Does Murder Carry a Life Sentence in NSW?

 

“I would like to sincerely apologise to every single individual for all that I have subjected them to over the years”, said convicted murderer Niels Hoegel in a closing statement to the German Court in Oldengurb last Wednesday.

The 42-year-old former nurse, who truly enjoyed causing patients to be put into cardiac arrest because it gave him a sense of happiness to be able to then resuscitate them has now been convicted of eighty-five murders.

He is now believed to be modern Germany’s meanest serial killer.

The sentencing Judge, Sebastian Buehrmann said, “Your guilt is so large that one can’t explain it. It is so large, you can’t show it.”

The 42-year-old was sentenced to life imprisonment, representing his 2nd life imprisonment sentence.

In fact, he was already convicted of 2 murders and a further 2 attempted murders.

In total, Hoegel has been charged with 100 murder counts. He was found not guilty on 15 of those as a result of insufficient evidence. He admitted to killing 43 people, contested 5 but reportedly doesn’t remember the remaining fifty-two.

He told the court in his initial trial, that he had intended to cause cardiac crises in about ninety patients in Delmenhorst as it gave him joy because he was then capable of resuscitating those patients.

Subsequently, he reportedly informed authorities that he also did the same to patients in Oldenburg.

He was employed in a hospital in Oldenburg during the period 1999 to 2002. He was also employed in another hospital near Delmenhorst between period 2003 to 2005. The murders occurred during the period 2000 to 2005 involving victims between 34 years of age to 96 years of age.

 

The murders

Hoegel would randomly pick patients to insert lethal injections into.

It wasn’t until another nurse who had observed him doing this that he was caught. In 2005, another nurse had caught Hoegel injecting an unprescribed dose of medication into a patient in Delmenhorst. For that, he was sentenced to 7-years imprisonment for attempted murder in 2008.

His killing spree has resulted in a large number of families with pain.

For the prosecution to prove its case against Hoegel, over 130 bodies were dug out and examined.

While he has been convicted of these murders, it is reported that the police believe that Hoegel may have killed more than 200 patients.

One of the victim’s family member Christian Marbach has said, “it can’t satisfy us entirely. It is what was legally possible”. It is believed that the families can now sue the 2 hospitals where those patients were murdered. “We’re finished with the defendant. Now we can bring those people to justice who made his crimes possible”.

The Law on Murder

In NSW, unless the Court orders a non-parole period sentence, the crime of murder carries a penalty of up to life in jail. This is outlined in section 61 Crimes (Sentencing Procedure) Act 1999 (NSW).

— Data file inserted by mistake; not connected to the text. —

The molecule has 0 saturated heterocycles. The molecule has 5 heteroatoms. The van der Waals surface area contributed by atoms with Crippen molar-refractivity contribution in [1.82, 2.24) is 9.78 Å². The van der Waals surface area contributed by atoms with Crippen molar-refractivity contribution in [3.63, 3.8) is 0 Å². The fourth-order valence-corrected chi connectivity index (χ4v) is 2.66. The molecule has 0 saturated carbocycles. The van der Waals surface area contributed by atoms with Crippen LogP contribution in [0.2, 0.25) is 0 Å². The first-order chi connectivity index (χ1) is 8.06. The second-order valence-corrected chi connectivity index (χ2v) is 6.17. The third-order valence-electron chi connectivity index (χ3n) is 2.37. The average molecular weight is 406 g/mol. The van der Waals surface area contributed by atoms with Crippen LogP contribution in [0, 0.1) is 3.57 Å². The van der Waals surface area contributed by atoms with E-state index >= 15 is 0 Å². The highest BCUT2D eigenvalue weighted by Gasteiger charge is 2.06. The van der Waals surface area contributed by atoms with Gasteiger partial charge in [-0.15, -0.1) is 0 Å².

A court will only impose a life imprisonment sentence to a convicted murderer if the extent of objective criminality of the offence is so high that a life sentence would be appropriate, keeping in mind the purposes of punishment to protect the community, deterrence, retribution and punishment in the community’s interest.

A crime of murder will have a higher objective criminality if the extent of planning, premeditation and violence is high.

The court, when determining this, will also look into other factors called ‘subjective factors’. These include the offender’s mental and physical health, age, and whether there is genuine remorse and insight expressed, which goes towards prospects of rehabilitation and protection of the community.

If the sentencing court does not impose a life sentence, the court will then impose a sentence that involves a parole and non-parole period.

The non-parole period is the period the offender must spend behind bars before being eligible for release on parole. The parole period is the balance of the sentence that the offender can spend back in the community.

The prospects of an offender’s rehabilitation significantly determine the length of the parole and non-parole period that gets imposed by a court.

As of 1 February 2003, a person convicted of murder will face a standard non-parole period of 20-years. This standard non-parole period is not a mandatory requirement to be imposed by courts. It is only used as a yardstick to assist the sentencing court in reaching a fair sentence and can only be engaged if the murder crime fits in the middle of the range of objective criminality.

What Needs to be Proved for a Murder Charge

A person accused of murder will be found not guilty to murder, unless the prosecution in court prove each of the following elements beyond reasonable doubt:

  1. The accused did something voluntarily, causing the victim to die; and
  2. At the same time this occurred, the accused:
    • Intended to cause the victim to die; or
    • Intended to cause the victim a really serious injury, or permanent or serious disfigurement; or
    • Realised the probability of causing the victim to die; or
    • Was committing another criminal offence which attaches to it a maximum penalty of 25-years or more imprisonment.

An accused person will also be found not guilty to a murder charge if his/her actions were in self-defence, involuntary conduct due to a medical condition or due to involuntary consumption of drugs or alcohol, automatism or mental illness defence.

As Australia’s leading criminal defence lawyers for murder cases, we appear in all courts.

We offer a free first appointment with an experienced lawyer. Call our 24/7 hotline on (02) 8606 2218 to arrange a consultation today.

About Jimmy Singh

Mr. Jimmy Singh is the Principal Lawyer at Criminal Defence Lawyers Australia - Australia's Leading Criminal Defence Lawyers, Delivering Exceptional Results in all Australian Courts.

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